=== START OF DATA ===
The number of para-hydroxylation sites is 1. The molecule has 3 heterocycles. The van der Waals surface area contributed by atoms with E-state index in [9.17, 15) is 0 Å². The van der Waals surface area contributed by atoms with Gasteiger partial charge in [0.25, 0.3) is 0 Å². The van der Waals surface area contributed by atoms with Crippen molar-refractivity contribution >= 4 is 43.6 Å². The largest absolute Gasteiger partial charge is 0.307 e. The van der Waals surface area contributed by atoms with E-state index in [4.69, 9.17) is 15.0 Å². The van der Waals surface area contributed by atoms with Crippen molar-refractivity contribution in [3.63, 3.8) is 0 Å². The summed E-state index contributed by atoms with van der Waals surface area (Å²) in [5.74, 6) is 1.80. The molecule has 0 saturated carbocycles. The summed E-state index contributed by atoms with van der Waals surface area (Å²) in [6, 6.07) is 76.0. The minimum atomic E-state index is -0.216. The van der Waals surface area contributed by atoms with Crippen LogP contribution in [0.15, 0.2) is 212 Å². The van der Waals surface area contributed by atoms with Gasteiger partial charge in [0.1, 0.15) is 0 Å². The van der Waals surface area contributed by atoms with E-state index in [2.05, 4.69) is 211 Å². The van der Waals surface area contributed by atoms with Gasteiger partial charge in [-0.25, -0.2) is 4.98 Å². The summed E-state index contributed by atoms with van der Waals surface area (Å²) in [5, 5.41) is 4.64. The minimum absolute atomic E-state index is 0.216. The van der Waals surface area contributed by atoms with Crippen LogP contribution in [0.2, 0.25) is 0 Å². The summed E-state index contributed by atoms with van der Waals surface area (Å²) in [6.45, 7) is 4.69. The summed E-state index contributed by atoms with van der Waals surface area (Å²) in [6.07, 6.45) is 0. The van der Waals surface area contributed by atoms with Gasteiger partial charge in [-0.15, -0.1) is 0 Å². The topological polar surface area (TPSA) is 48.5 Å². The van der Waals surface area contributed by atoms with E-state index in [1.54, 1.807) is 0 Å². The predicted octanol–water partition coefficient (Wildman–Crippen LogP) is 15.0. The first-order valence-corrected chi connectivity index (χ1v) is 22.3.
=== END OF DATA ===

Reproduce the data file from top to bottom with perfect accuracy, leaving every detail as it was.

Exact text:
The number of para-hydroxylation sites is 1. The molecule has 3 heterocycles. The van der Waals surface area contributed by atoms with E-state index in [9.17, 15) is 0 Å². The van der Waals surface area contributed by atoms with Gasteiger partial charge in [0.25, 0.3) is 0 Å². The van der Waals surface area contributed by atoms with Crippen molar-refractivity contribution >= 4 is 43.6 Å². The largest absolute Gasteiger partial charge is 0.307 e. The van der Waals surface area contributed by atoms with E-state index in [4.69, 9.17) is 15.0 Å². The van der Waals surface area contributed by atoms with Crippen molar-refractivity contribution in [3.63, 3.8) is 0 Å². The summed E-state index contributed by atoms with van der Waals surface area (Å²) in [5.74, 6) is 1.80. The molecule has 0 saturated carbocycles. The summed E-state index contributed by atoms with van der Waals surface area (Å²) in [6, 6.07) is 76.0. The minimum atomic E-state index is -0.216. The van der Waals surface area contributed by atoms with Crippen LogP contribution in [0.15, 0.2) is 212 Å². The van der Waals surface area contributed by atoms with Gasteiger partial charge in [0.1, 0.15) is 0 Å². The van der Waals surface area contributed by atoms with E-state index in [2.05, 4.69) is 211 Å². The van der Waals surface area contributed by atoms with Gasteiger partial charge in [-0.25, -0.2) is 4.98 Å². The summed E-state index contributed by atoms with van der Waals surface area (Å²) in [5, 5.41) is 4.64. The minimum absolute atomic E-state index is 0.216. The van der Waals surface area contributed by atoms with Crippen LogP contribution in [0.2, 0.25) is 0 Å². The summed E-state index contributed by atoms with van der Waals surface area (Å²) in [6.45, 7) is 4.69. The summed E-state index contributed by atoms with van der Waals surface area (Å²) in [6.07, 6.45) is 0. The van der Waals surface area contributed by atoms with Gasteiger partial charge in [-0.15, -0.1) is 0 Å². The topological polar surface area (TPSA) is 48.5 Å². The van der Waals surface area contributed by atoms with E-state index in [1.54, 1.807) is 0 Å². The predicted octanol–water partition coefficient (Wildman–Crippen LogP) is 15.0. The first-order valence-corrected chi connectivity index (χ1v) is 22.3.